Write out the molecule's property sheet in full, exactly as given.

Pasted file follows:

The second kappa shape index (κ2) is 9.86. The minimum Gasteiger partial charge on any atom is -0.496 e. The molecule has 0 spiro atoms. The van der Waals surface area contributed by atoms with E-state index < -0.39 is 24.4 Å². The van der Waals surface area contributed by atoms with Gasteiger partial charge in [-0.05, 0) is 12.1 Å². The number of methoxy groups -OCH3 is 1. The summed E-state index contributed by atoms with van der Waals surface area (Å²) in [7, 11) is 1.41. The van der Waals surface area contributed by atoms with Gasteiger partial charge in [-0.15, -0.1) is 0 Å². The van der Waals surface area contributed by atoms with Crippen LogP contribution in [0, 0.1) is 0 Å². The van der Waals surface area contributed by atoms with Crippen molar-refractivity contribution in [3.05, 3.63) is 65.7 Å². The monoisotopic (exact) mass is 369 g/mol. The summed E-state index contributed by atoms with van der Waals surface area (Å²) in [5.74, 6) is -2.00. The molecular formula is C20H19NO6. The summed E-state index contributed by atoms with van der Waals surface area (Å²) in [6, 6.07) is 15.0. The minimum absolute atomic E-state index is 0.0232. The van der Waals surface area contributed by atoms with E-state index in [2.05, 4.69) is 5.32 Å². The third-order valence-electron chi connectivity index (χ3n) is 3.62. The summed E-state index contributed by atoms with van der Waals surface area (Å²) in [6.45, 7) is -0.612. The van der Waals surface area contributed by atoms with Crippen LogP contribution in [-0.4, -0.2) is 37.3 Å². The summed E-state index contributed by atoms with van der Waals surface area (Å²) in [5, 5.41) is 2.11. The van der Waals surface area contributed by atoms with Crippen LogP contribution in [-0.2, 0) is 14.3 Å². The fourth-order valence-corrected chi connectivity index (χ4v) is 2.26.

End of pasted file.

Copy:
The second kappa shape index (κ2) is 9.86. The minimum Gasteiger partial charge on any atom is -0.496 e. The molecule has 0 spiro atoms. The van der Waals surface area contributed by atoms with E-state index < -0.39 is 24.4 Å². The van der Waals surface area contributed by atoms with Gasteiger partial charge in [-0.05, 0) is 12.1 Å². The number of methoxy groups -OCH3 is 1. The summed E-state index contributed by atoms with van der Waals surface area (Å²) in [7, 11) is 1.41. The van der Waals surface area contributed by atoms with Gasteiger partial charge in [-0.15, -0.1) is 0 Å². The van der Waals surface area contributed by atoms with Crippen LogP contribution in [0, 0.1) is 0 Å². The van der Waals surface area contributed by atoms with Crippen molar-refractivity contribution in [3.05, 3.63) is 65.7 Å². The monoisotopic (exact) mass is 369 g/mol. The summed E-state index contributed by atoms with van der Waals surface area (Å²) in [5.74, 6) is -2.00. The molecular formula is C20H19NO6. The summed E-state index contributed by atoms with van der Waals surface area (Å²) in [6, 6.07) is 15.0. The minimum absolute atomic E-state index is 0.0232. The van der Waals surface area contributed by atoms with E-state index in [2.05, 4.69) is 5.32 Å². The third-order valence-electron chi connectivity index (χ3n) is 3.62. The summed E-state index contributed by atoms with van der Waals surface area (Å²) in [6.45, 7) is -0.612. The van der Waals surface area contributed by atoms with Crippen LogP contribution in [-0.4, -0.2) is 37.3 Å². The summed E-state index contributed by atoms with van der Waals surface area (Å²) in [5, 5.41) is 2.11. The van der Waals surface area contributed by atoms with Crippen LogP contribution in [-0.2, 0) is 14.3 Å². The fourth-order valence-corrected chi connectivity index (χ4v) is 2.26.